Top 10 Tropical Plants

With a sunny window and a little patience, you can grow tropical plants for your home.

If you’re a gardener who enjoys a challenge, it’s time to go tropical! Laurelynn and Byron Martin, co-owners of Logee’s Plants for Home & Garden in Danielson, Connecticut, and authors of the book Growing Tasty Tropical Plants, have been helping people grow oranges, lemons, dragon fruit and more in their homes for years.

You might think these fruits thrive only in mild, sunny climates. But with the increasing number of ornamentals and dwarf varieties on the market, it’s easier than ever to grow your favorite exotic fruit.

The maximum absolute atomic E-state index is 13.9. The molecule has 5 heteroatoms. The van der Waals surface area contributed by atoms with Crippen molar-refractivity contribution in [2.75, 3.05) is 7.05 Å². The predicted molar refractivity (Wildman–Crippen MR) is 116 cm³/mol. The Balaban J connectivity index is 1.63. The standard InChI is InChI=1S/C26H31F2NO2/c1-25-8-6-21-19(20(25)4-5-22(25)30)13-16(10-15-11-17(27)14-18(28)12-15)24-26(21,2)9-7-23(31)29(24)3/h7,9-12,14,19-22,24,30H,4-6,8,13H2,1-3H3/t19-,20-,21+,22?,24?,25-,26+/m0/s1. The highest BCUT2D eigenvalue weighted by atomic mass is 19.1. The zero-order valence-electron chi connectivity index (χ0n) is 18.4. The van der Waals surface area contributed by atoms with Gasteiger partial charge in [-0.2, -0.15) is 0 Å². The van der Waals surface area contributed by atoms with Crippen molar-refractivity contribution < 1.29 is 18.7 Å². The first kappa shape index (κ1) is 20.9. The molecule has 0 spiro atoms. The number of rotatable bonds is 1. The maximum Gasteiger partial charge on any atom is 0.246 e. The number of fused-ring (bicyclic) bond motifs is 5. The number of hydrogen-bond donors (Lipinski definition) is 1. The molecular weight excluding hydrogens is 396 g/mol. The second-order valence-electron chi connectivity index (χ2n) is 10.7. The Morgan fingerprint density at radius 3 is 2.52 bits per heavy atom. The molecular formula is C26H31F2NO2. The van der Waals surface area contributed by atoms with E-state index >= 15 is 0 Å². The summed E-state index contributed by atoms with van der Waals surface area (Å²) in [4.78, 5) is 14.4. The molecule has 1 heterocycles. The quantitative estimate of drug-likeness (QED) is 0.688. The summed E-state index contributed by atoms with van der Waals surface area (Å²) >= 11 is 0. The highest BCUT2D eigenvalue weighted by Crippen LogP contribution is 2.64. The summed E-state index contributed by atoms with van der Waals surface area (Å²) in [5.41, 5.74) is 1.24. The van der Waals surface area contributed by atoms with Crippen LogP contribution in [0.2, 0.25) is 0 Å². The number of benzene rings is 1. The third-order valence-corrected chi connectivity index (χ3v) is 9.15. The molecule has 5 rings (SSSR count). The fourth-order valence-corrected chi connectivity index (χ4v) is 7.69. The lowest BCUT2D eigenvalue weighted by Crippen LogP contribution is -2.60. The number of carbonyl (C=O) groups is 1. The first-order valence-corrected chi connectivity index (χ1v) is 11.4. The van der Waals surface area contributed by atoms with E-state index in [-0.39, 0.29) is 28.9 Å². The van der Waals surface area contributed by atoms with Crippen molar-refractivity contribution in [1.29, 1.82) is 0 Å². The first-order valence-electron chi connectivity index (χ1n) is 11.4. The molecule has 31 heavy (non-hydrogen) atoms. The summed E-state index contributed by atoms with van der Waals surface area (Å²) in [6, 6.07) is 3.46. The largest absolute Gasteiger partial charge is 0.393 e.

We’re profiling some of our top choices from Laurelynn and Byron’s book here, but you can pick up a copy for yourself for more ideas. With sunlight and the right container, you’ll have a whole new take on what a houseplant can be.

Dwarf Pomegranate

(Punica granatum)

Nana is the cultivar you’re going to want to buy. Most pomegranates need winter dormancy with chilling temperatures to promote bud formation, but this one doesn’t, making it a prime choice for indoor culture. It grows 1 to 3 feet in a pot, so it’s small enough to put on a large windowsill. The tart, 1- to 2-inch fruits ripen from green to red.

Why we love it: It’ll tolerate dry soil and air, so you don’t have to worry about watering it all the time, though you shouldn’t let it wilt. The size makes it ideal for small spaces.

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  1. Sherry says

    You should probably mention that once a banana sets fruit, the stalk dies; regular bananas will send up another shoot, but I don’t know about a miniature.

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